Artist: Vampire Weekend
Genre: Indie Rock
Release: May 13, 2013
Label: XL Recordings
ZME Score: 8.5/10
Musicians trying to make a name for themselves in the age of Web 2.0 often find the Internet to be a double-edged sword. There’s no denying that with Bandcamp, Twitter, Facebook, and the blogosphere, every up-and-coming band now has the potential to reach a wide audience and share their music with the world. But that very levelling of the playing field ushered in by the democratization of technology means fiercer competition – and much, much more of it – than ever before. Moreover, with anonymous megaphones freely available to any malcontent with Internet access, bands and artists can find themselves the target of unwarranted amounts of cyber-vitriol. Just ask Rebecca Black or Lana Del Rey.
Vampire Weekend navigated the pratfalls of user-generated fame early in their career. The New York-based indie quartet started gaining notice in 2006 and built buzz throughout 2007, touring Britain with The Shins and landing on Rolling Stone’s “Best Songs of the Year” list – all before releasing a full-length debut. From an early stage, fans were tickled by the band’s potent, uber-catchy blend of chamber pop, Afropop, world music, and ska. Just as quickly, though, the band caught substantial flak for supposed elitism and cultural piracy.
In the end, though, the naysayers couldn’t deter four college buddies who just wanted to make literate, richly textured indie-pop. And make it they did. Released in January 2008, Vampire Weekend was an instant smash with critics and listeners alike. They followed it up with 2010’s Contra; though slightly less embraced by fans, the album was another critical success and debuted at #1 in the US – an impressive feat for a group just three years into its career. The band spent 2010 playing a litany of festivals before returning to the studio to record their third album, the last in a loosely-themed trilogy. The result is “Modern Vampires of the City.”
As with their first two albums, “Modern Vampires” is a veritable feast for the ears, full of lush arrangements and songs that demand the listener’s full attention. There is no shortage of clever studio effects and glossy production on these twelve tracks, from vocals that dissolve into a vocoder haze to quixotic breakdowns set against indistinct background chatter. Such aural quirks could be viewed as gimmickry, but Vampire Weekend back them up with solid songwriting and pensive lyrics. There is palpable depth and consideration behind the gorgeous backing vocals in “Obvious Bicycle,” or the stately strings on “Don’t Lie.”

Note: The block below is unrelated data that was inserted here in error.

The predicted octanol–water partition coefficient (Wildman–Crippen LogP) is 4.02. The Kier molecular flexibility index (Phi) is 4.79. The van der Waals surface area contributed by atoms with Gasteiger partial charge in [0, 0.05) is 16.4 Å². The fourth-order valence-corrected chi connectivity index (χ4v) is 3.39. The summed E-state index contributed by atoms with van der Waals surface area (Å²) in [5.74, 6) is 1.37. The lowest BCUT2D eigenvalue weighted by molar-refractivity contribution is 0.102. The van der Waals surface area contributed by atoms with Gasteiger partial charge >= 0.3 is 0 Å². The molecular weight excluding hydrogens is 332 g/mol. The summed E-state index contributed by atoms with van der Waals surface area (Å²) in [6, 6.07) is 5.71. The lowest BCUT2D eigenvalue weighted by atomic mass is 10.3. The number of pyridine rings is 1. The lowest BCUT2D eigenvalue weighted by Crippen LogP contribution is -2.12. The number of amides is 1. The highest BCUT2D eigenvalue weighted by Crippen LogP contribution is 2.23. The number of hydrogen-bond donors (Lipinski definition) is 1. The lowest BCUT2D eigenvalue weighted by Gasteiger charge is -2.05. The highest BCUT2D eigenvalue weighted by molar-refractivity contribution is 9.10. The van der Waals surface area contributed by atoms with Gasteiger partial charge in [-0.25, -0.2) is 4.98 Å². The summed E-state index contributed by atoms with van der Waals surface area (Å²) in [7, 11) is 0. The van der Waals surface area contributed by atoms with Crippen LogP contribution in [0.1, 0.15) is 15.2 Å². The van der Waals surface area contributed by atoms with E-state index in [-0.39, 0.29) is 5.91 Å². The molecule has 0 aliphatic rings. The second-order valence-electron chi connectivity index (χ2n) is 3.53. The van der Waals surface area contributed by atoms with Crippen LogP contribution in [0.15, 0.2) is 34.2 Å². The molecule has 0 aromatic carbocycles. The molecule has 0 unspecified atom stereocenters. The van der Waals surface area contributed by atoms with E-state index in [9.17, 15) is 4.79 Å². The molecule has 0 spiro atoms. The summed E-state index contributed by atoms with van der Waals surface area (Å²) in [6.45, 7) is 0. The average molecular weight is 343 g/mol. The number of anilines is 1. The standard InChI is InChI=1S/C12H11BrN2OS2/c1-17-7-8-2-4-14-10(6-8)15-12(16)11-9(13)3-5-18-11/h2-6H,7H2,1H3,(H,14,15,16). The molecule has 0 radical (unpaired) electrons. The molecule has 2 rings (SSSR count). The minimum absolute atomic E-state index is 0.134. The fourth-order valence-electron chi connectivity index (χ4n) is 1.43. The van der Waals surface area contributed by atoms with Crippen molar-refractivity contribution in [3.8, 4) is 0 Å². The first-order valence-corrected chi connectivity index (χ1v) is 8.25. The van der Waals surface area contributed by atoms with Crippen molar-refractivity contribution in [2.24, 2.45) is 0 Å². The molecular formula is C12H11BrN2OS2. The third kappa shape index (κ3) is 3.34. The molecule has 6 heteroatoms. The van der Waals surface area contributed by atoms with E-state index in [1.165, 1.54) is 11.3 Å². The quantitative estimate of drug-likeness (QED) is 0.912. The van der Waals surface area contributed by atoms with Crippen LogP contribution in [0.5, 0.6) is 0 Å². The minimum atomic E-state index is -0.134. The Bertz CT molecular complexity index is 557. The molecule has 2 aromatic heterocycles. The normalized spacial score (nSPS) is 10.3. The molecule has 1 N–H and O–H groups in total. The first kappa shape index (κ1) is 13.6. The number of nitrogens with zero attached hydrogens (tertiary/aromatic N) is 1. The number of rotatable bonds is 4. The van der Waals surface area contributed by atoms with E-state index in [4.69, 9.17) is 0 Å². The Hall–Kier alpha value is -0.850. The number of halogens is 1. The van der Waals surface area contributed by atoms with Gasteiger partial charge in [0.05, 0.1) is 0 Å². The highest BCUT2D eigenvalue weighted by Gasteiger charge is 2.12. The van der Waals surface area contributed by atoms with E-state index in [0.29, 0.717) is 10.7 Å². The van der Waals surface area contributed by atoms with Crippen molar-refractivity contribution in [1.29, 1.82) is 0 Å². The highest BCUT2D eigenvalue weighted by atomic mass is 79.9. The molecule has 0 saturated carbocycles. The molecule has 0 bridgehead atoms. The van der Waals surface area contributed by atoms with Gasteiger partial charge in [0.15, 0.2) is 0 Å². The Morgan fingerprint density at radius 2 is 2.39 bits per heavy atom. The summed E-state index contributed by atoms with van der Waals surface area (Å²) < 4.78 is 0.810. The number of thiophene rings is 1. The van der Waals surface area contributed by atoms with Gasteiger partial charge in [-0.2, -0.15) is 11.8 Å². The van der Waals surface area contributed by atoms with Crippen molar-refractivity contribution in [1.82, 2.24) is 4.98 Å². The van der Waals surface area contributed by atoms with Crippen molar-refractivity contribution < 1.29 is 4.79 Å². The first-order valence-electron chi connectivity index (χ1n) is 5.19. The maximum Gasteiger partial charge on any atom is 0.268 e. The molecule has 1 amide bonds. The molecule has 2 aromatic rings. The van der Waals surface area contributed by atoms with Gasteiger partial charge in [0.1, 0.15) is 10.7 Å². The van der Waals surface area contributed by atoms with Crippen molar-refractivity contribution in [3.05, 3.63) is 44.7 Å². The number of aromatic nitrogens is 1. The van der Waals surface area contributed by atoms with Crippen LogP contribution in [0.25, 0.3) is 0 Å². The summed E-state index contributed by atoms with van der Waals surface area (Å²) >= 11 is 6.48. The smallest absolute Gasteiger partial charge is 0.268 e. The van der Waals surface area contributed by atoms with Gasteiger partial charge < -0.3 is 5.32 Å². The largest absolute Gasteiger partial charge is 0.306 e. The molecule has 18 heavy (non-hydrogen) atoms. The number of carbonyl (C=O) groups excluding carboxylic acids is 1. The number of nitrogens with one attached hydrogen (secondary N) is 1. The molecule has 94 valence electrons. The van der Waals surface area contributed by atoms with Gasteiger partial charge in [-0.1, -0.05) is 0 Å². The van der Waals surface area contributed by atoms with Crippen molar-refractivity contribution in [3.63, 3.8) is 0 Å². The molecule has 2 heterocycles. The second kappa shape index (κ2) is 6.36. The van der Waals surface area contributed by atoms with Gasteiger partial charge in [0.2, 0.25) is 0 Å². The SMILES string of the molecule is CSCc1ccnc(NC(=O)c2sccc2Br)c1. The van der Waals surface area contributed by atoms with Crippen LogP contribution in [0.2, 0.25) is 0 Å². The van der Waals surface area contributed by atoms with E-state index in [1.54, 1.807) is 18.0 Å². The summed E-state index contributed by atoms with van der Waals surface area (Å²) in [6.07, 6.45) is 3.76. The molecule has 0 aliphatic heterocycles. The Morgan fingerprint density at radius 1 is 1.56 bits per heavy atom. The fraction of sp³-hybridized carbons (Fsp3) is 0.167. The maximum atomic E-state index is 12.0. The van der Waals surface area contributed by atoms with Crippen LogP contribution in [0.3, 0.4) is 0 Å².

Cleverly-named lead single “Diane Young” explodes out of the gate with Ezra Koenig’s unmistakably frenetic vocals flying over a wealth of fuzzed-out guitars. The song epitomizes all that makes Vampire Weekend great: garage rock enthusiasm, all-out aural excess (the vocoder and machine-gun drums are particularly intriguing) and eerily quiet lulls where Koenig’s distinctive voice takes center stage. “Finger Back” is equally energizing, with a driving beat and irresistibly bright groove. There are many sublime moments to be found here, from the infectious riffing on Afropop-flavored “Everlasting Arms” to the minimalist beauty of “Hannah Hunt.” It doesn’t get much better than the classical piano on “Ya Hey,” whose helium-esque refrain deftly straddles the line between quirky and lovely.
The album’s weaknesses, if they even warrant that label, are negligible. Much as I applaud their cosmopolitan sound, the band sometimes gets too experimental for their own good, as on the oddly directionless “Hudson.” At times the extra studio flourishes seem a tad forced, and the album would benefit from one or two more full-speed-ahead rockers. Still, it’s hard to complain when the songs are this engaging, consistently taking the listener to unexpected places and never failing to captivate. “Modern Vampires of the City” is a rich, thought-provoking listen and compelling proof that Vampire Weekend remain as musically cerebral and boundary-pushing as ever.